When your people aren’t permanent: The ordinance as written also does not provide exceptions for part-time, seasonal or temporary workers who have worked at a company 90 days or more, or for interns working for pay and experience rather than college credit. That might not be an issue for businesses that employ gift wrappers for a few weeks around the holidays, but what about those that hire summer workers like lifeguards or landscapers or fieldhands? For one big construction job or weeks of repairs after a storm?

When you’re a mom-and-pop: Another sticking point is the ordinance would apply to businesses with as few as two employees, simply onerous to the mom-and-pop companies that make up the fabric of unincorporated Bernalillo County’s unique business culture.

The Albuquerque Coalition for a Healthy Economy – comprised of a number of major business advocates including the New Mexico Restaurant Association, the National Federation of Independent Business, the Greater Albuquerque Chamber of Commerce, the N.M. Association of Commerce & Industry, the Associated Builders and Contractors and more – has suggested a better cut-off would be businesses of 50 or more employees; employee advocates say that leaves far too many workers out in the cold. So why can’t commissioners find middle ground?

When someone cries foul: Things get even stickier when an employee feels wronged. If that staffer makes a complaint to the county about a violation – whether real or invented – the county would then be allowed to review “records regarding all employees at the employer’s work site in order to protect the identity of any employee identified in the complaint and to determine whether a pattern of violation has occurred.” That’s an awful lot of records (the ordinance doesn’t say “timesheets,” remember), for an awful lot of people.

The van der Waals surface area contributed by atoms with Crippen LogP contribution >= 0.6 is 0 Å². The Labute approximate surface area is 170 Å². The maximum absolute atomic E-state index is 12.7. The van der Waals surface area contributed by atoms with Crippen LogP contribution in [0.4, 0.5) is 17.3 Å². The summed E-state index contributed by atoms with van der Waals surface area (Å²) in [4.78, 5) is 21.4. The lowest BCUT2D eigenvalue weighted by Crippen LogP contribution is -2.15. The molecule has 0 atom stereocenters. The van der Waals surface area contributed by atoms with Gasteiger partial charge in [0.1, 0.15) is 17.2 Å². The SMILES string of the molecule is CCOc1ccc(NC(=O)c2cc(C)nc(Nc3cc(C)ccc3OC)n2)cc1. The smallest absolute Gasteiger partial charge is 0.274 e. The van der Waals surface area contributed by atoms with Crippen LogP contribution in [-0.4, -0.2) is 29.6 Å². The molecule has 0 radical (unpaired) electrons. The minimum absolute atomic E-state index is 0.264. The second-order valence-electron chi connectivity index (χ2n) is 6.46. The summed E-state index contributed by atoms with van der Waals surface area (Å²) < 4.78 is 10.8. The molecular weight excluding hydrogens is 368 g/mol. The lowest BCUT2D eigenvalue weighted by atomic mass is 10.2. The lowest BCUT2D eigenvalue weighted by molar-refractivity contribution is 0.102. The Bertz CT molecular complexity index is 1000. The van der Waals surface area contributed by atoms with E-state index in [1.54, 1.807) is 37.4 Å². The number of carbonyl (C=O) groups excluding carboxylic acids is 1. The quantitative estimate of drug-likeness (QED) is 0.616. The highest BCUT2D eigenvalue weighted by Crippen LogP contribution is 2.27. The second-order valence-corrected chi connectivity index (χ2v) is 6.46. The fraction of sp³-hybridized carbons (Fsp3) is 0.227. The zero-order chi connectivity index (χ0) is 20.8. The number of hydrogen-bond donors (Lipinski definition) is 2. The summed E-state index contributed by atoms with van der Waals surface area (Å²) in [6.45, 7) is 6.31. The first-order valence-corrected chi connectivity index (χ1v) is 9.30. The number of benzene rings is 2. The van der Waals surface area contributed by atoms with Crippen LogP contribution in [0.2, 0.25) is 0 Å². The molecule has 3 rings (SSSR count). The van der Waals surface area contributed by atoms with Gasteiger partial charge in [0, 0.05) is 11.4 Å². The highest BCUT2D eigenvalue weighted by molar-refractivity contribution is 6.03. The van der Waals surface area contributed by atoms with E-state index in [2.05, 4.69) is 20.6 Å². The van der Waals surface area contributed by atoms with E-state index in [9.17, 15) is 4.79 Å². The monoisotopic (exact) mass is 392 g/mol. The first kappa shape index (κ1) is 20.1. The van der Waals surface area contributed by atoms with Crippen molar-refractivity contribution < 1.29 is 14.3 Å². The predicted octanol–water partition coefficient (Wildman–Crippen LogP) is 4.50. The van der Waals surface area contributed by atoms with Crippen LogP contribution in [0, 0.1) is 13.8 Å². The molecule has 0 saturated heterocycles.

Not only that, but the ordinance doesn’t require that parties try to mediate before heading straight to court. It allows that the county “may” try to reach an administrative resolution, not that it “shall.”

When it’s mandated, not incentivized: And why aren’t there any carrots proposed with these sticks? Did commissioners consider encouraging business to implement change with things like tax incentives?

The hard-sell approach shows a complete lack of respect for the small business owners who are the lifeblood of the county’s economy and community. While commissioners show plenty of empathy for employees, they show no signs they empathize or value the employers – who pay much of the county’s bills.

It’s understandable that the county tires of trying to compromise with business owners who eschew any regulation as government meddling. But many of the business owners are willing to compromise. And it’s important to remember how tough it is to run a small business, and how few people it will serve if those proprietors just shut down rather than face onerous regulations.

Full-time employees deserve some variation of sick leave so they can care for their health and their family’s. But any ordinance to address that should take business health into consideration, as well, and include precise language without ambiguity.

This fails on both counts.

This editorial first appeared in the Albuquerque Journal. It was written by members of the editorial board and is unsigned as it represents the opinion of the newspaper rather than the writers.